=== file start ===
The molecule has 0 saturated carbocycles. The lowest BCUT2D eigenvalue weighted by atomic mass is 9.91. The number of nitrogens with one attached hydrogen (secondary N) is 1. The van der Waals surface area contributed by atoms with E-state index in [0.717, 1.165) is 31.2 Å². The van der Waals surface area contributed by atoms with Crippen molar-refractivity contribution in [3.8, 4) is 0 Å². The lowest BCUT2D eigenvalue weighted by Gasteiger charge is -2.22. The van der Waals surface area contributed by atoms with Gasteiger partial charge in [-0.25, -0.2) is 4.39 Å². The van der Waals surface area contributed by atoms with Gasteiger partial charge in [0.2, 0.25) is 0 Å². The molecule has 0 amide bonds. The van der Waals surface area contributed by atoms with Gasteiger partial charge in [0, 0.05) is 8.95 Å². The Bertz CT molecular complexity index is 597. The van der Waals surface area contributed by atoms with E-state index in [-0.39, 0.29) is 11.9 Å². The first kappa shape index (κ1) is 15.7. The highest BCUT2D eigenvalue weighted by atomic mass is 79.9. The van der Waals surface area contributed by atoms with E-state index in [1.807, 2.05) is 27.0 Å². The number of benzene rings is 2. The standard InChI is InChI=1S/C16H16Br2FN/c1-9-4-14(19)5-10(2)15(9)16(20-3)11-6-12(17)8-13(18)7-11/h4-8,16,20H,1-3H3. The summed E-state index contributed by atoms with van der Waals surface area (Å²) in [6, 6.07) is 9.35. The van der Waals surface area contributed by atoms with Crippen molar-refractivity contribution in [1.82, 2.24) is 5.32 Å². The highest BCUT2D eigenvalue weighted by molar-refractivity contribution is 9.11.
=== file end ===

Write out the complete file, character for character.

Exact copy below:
The molecule has 0 saturated carbocycles. The lowest BCUT2D eigenvalue weighted by atomic mass is 9.91. The number of nitrogens with one attached hydrogen (secondary N) is 1. The van der Waals surface area contributed by atoms with E-state index in [0.717, 1.165) is 31.2 Å². The van der Waals surface area contributed by atoms with Crippen molar-refractivity contribution in [3.8, 4) is 0 Å². The lowest BCUT2D eigenvalue weighted by Gasteiger charge is -2.22. The van der Waals surface area contributed by atoms with Gasteiger partial charge in [-0.25, -0.2) is 4.39 Å². The van der Waals surface area contributed by atoms with Gasteiger partial charge in [0.2, 0.25) is 0 Å². The molecule has 0 amide bonds. The van der Waals surface area contributed by atoms with Gasteiger partial charge in [0, 0.05) is 8.95 Å². The Bertz CT molecular complexity index is 597. The van der Waals surface area contributed by atoms with E-state index in [-0.39, 0.29) is 11.9 Å². The first kappa shape index (κ1) is 15.7. The highest BCUT2D eigenvalue weighted by atomic mass is 79.9. The van der Waals surface area contributed by atoms with E-state index in [1.807, 2.05) is 27.0 Å². The number of benzene rings is 2. The standard InChI is InChI=1S/C16H16Br2FN/c1-9-4-14(19)5-10(2)15(9)16(20-3)11-6-12(17)8-13(18)7-11/h4-8,16,20H,1-3H3. The summed E-state index contributed by atoms with van der Waals surface area (Å²) in [6, 6.07) is 9.35. The van der Waals surface area contributed by atoms with Crippen molar-refractivity contribution in [1.82, 2.24) is 5.32 Å². The highest BCUT2D eigenvalue weighted by molar-refractivity contribution is 9.11.